The reports of the ghastly sexual assaults on Manipuri women makes one recall some of the most heinous cases of sexual violence that have dotted the Indian landscape in the last two decades. These are cases that have become a blot on different state governments, have at times become inter-state issues and have also shown the Centre in poor light. They have also damaged the country’s reputation abroad.

The thread that binds them all is the failure of the State to protect its women. What has emerged time after time is a matter of shame for the authorities.

If one talks of the North East that has been witnessing ethnic strife for decades, one can recall the infamous Piphema rape case of 2002 where a girl was allegedly raped and another was molested in the middle of the night while they were traveling in a bus on National Highway 39. The incident had become a major inter-state issue between Manipur and Nagaland where the intervention was sought from the Union Home Ministry.

No one can forget the rape and murder of Thangjam Manorama Devi in 2004 in Manipur, which is again on the boil now. It made international headlines when a group of elderly women reportedly stripped themselves in front of the 17th Assam Rifles headquarters calling the army to rape them just as Manorama had been raped.

These elderly women were from ‘Meira Paibi’ or Torch Bearers organisation. The state had subsequently erupted in violent protests against the Armed Forces Special Powers Act (AFSPA).

As these cases of heinous sexual assault are being discussed, memories rewind to the Gujarat pogrom of 2002 where numerous such assaults were reported. A case that stands out and is being referred to again and again in context of the present one emerging from Manipur is that of Bilkis Bano.

The ghosts of the Bilkis Bano case have returned to haunt the nation’s conscience. Barely a year ago the release of the convicts and the heroes’ welcome accorded to them, had made the headlines.

Another instance that comes to light is the reported gang rapes at Murthal at the height of the Jat reservation stir in 2016. The case remains a mystery till date, and despite the Punjab and Haryana High Court pulling up the government things have not moved ahead.

And of course no one can forget the outrage witnessed across the states over Delhi’s Nirbhaya case.

It is the common thread of complicity that binds several of these cases. These instances fly in the face of claims about an ancient civilisation and India being a ‘Mother of Democracy’.

For a journalist covering such cases is one of the most difficult of assignments as the trauma that these victims undergo is unimaginable. This trauma cannot be quantified.

For me 2002 is the landmark as it was the worst that I covered as a journalist in the years that followed the Godhra train burning in which 58 Karsevaks returning from Ayodhya were torched. What had followed was a large scale anti-Muslim pogrom with violence in all forms.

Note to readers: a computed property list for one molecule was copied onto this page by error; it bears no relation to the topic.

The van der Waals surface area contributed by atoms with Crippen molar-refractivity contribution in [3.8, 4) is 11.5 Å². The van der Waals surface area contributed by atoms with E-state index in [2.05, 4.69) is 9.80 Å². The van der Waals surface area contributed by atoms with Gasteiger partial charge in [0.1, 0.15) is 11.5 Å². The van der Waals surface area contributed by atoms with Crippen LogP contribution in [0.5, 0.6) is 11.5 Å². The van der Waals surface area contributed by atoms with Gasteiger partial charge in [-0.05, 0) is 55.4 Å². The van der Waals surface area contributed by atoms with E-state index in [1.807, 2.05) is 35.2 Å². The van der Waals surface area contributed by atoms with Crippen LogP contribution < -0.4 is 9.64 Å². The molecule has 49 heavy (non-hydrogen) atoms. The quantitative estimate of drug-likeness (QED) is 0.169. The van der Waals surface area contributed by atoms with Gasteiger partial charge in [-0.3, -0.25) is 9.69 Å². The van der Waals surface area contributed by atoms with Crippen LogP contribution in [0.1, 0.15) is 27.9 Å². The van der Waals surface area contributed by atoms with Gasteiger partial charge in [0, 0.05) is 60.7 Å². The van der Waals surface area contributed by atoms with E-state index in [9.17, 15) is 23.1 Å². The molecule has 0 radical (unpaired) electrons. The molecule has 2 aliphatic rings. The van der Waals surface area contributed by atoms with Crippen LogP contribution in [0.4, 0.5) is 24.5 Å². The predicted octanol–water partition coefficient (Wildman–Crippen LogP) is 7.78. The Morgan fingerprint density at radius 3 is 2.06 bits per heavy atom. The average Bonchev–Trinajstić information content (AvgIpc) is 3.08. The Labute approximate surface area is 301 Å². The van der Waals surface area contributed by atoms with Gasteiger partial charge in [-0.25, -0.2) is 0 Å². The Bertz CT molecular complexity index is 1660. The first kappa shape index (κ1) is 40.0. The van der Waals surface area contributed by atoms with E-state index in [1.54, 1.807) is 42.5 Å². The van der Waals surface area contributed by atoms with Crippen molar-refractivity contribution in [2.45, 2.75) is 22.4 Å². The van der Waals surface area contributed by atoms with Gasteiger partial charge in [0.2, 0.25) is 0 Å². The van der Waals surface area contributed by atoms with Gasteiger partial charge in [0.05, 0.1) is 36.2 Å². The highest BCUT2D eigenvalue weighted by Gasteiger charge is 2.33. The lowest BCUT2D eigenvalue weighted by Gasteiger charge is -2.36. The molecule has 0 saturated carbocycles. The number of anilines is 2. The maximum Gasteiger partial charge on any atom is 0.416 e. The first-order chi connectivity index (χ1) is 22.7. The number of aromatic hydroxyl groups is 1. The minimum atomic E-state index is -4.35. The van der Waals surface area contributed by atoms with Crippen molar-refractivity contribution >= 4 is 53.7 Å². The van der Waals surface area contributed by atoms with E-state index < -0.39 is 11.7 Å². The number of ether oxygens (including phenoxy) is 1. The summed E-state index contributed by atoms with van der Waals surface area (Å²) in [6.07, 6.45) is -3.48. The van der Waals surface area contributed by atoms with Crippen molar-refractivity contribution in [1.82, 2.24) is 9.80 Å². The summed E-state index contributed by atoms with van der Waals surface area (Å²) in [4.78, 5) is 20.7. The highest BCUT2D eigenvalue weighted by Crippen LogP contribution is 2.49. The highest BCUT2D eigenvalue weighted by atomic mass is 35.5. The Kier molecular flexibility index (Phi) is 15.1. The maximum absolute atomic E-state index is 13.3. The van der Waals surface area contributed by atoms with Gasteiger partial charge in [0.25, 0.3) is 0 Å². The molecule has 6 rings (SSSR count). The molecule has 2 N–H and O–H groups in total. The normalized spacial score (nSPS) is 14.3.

I could never gather the courage to look at Bilkis Bano in her face while recording her quote for an international radio network. She related the threats given to her by medical professionals on being taken for a medical examination to establish sexual assault on her. “I was asked what I could do if they injected me with poison,” she had said.

The words of Bibi Bano of Naroda Patiya also continue to echo in the ears as she had related the horrors of what women had undergone in the round of violence. “Tanha nange aaye the bahut log Civil Hospital tak… (many women had reached the Civil Hospital stark naked, and alone),” she had recalled after her deposition before the Justice GT Nanavati and Justice KG shah Commission.

Another shrill voice that continues to ring is that of Sheetal Dhobi who had related how she was threatened day in and day out as she went about her daily business in Gomtipur. “Kabhi bhi utha lenge (we can pick her up as and when we want)… I get to hear these threats. I have been complaining but no one takes me seriously as if my dignity does not matter,” she had related after a similar deposition.

I can still recall struggling to remain calm in the presence of a victim couple. The baker from eastern Ahmedabad had witnessed his wife being raped before his eyes while a burning tyre had been placed on his back. They were struggling to move on with their two toddlers.

Then there was another interaction with a victim where she was on the verge of being hysterical saying, “I am asked to find solace in spirituality and religion. How can I? It was my religious identity that got me targeted.”

There have been so many of these cases that have been made to be forgotten. A similar trauma is getting played out in Manipur today. The pain of the victims is the same whether they are from any community. Trying to understand the trauma of a victim of sexual violence is a very daunting task.

“There is a complete sense of helplessness in the victims of sexual violence as they have complete faith in the official machinery that is betrayed. Helplessness and cynicism sinks in as the healthcare system is not equipped to deal with their trauma.